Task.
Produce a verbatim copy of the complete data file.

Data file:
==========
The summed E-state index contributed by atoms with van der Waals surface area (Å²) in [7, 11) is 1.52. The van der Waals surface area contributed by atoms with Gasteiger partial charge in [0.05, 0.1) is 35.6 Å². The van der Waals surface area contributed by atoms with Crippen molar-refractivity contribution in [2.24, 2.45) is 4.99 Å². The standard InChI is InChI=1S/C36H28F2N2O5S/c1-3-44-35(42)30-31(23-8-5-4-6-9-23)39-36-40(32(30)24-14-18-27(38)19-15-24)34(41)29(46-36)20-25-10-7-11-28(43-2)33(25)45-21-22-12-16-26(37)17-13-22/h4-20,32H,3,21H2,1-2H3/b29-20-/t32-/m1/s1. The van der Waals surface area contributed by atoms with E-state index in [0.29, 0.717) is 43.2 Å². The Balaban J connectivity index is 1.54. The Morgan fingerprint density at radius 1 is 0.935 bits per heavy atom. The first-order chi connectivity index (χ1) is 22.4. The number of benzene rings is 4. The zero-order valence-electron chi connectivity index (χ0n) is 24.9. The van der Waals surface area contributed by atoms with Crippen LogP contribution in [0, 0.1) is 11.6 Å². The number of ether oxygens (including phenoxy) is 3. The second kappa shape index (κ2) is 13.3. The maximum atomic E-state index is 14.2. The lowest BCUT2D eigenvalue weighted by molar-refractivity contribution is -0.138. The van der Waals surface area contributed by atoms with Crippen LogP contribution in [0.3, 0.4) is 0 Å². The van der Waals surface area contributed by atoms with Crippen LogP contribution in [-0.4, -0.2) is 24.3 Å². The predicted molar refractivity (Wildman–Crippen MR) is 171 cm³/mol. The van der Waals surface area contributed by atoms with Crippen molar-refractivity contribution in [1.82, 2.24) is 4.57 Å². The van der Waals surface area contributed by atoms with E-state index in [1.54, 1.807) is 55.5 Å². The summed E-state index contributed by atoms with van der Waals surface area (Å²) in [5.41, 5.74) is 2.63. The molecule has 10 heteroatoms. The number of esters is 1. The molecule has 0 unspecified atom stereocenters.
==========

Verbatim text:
The summed E-state index contributed by atoms with van der Waals surface area (Å²) in [7, 11) is 1.52. The van der Waals surface area contributed by atoms with Gasteiger partial charge in [0.05, 0.1) is 35.6 Å². The van der Waals surface area contributed by atoms with Crippen molar-refractivity contribution in [2.24, 2.45) is 4.99 Å². The standard InChI is InChI=1S/C36H28F2N2O5S/c1-3-44-35(42)30-31(23-8-5-4-6-9-23)39-36-40(32(30)24-14-18-27(38)19-15-24)34(41)29(46-36)20-25-10-7-11-28(43-2)33(25)45-21-22-12-16-26(37)17-13-22/h4-20,32H,3,21H2,1-2H3/b29-20-/t32-/m1/s1. The van der Waals surface area contributed by atoms with E-state index in [0.29, 0.717) is 43.2 Å². The Balaban J connectivity index is 1.54. The Morgan fingerprint density at radius 1 is 0.935 bits per heavy atom. The first-order chi connectivity index (χ1) is 22.4. The number of benzene rings is 4. The zero-order valence-electron chi connectivity index (χ0n) is 24.9. The van der Waals surface area contributed by atoms with Crippen LogP contribution in [0, 0.1) is 11.6 Å². The number of ether oxygens (including phenoxy) is 3. The second kappa shape index (κ2) is 13.3. The maximum atomic E-state index is 14.2. The lowest BCUT2D eigenvalue weighted by molar-refractivity contribution is -0.138. The van der Waals surface area contributed by atoms with Crippen LogP contribution in [0.3, 0.4) is 0 Å². The van der Waals surface area contributed by atoms with Crippen LogP contribution in [-0.4, -0.2) is 24.3 Å². The predicted molar refractivity (Wildman–Crippen MR) is 171 cm³/mol. The van der Waals surface area contributed by atoms with Crippen molar-refractivity contribution in [1.82, 2.24) is 4.57 Å². The van der Waals surface area contributed by atoms with E-state index in [1.54, 1.807) is 55.5 Å². The summed E-state index contributed by atoms with van der Waals surface area (Å²) in [5.41, 5.74) is 2.63. The molecule has 10 heteroatoms. The number of esters is 1. The molecule has 0 unspecified atom stereocenters.